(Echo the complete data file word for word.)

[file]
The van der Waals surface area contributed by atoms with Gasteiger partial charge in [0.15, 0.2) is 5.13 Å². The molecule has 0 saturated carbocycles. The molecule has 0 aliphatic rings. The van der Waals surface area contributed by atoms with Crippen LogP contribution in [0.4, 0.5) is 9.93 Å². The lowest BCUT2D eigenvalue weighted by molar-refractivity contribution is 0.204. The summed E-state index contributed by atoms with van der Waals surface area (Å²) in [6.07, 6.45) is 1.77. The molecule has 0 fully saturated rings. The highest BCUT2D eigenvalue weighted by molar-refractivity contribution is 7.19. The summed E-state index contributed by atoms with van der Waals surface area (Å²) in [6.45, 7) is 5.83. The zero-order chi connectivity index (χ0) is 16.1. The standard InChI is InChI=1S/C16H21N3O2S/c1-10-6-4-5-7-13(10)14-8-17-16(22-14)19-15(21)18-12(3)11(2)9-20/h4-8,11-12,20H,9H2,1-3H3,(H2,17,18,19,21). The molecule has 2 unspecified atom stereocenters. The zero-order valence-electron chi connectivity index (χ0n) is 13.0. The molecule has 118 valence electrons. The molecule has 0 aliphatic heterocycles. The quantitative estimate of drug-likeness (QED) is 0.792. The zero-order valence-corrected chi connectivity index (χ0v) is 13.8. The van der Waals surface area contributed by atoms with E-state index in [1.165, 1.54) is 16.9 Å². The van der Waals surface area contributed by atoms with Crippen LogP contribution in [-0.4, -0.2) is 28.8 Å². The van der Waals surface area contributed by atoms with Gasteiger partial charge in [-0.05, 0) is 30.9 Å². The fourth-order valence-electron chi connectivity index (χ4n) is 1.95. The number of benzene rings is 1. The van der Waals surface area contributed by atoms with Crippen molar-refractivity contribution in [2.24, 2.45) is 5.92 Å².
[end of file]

The van der Waals surface area contributed by atoms with Gasteiger partial charge in [0.15, 0.2) is 5.13 Å². The molecule has 0 saturated carbocycles. The molecule has 0 aliphatic rings. The van der Waals surface area contributed by atoms with Crippen LogP contribution in [0.4, 0.5) is 9.93 Å². The lowest BCUT2D eigenvalue weighted by molar-refractivity contribution is 0.204. The summed E-state index contributed by atoms with van der Waals surface area (Å²) in [6.07, 6.45) is 1.77. The molecule has 0 fully saturated rings. The highest BCUT2D eigenvalue weighted by molar-refractivity contribution is 7.19. The summed E-state index contributed by atoms with van der Waals surface area (Å²) in [6.45, 7) is 5.83. The zero-order chi connectivity index (χ0) is 16.1. The standard InChI is InChI=1S/C16H21N3O2S/c1-10-6-4-5-7-13(10)14-8-17-16(22-14)19-15(21)18-12(3)11(2)9-20/h4-8,11-12,20H,9H2,1-3H3,(H2,17,18,19,21). The molecule has 2 unspecified atom stereocenters. The zero-order valence-electron chi connectivity index (χ0n) is 13.0. The molecule has 118 valence electrons. The molecule has 0 aliphatic heterocycles. The quantitative estimate of drug-likeness (QED) is 0.792. The zero-order valence-corrected chi connectivity index (χ0v) is 13.8. The van der Waals surface area contributed by atoms with E-state index in [1.165, 1.54) is 16.9 Å². The van der Waals surface area contributed by atoms with Crippen LogP contribution in [-0.4, -0.2) is 28.8 Å². The van der Waals surface area contributed by atoms with Gasteiger partial charge in [-0.05, 0) is 30.9 Å². The fourth-order valence-electron chi connectivity index (χ4n) is 1.95. The number of benzene rings is 1. The van der Waals surface area contributed by atoms with Crippen molar-refractivity contribution in [2.24, 2.45) is 5.92 Å².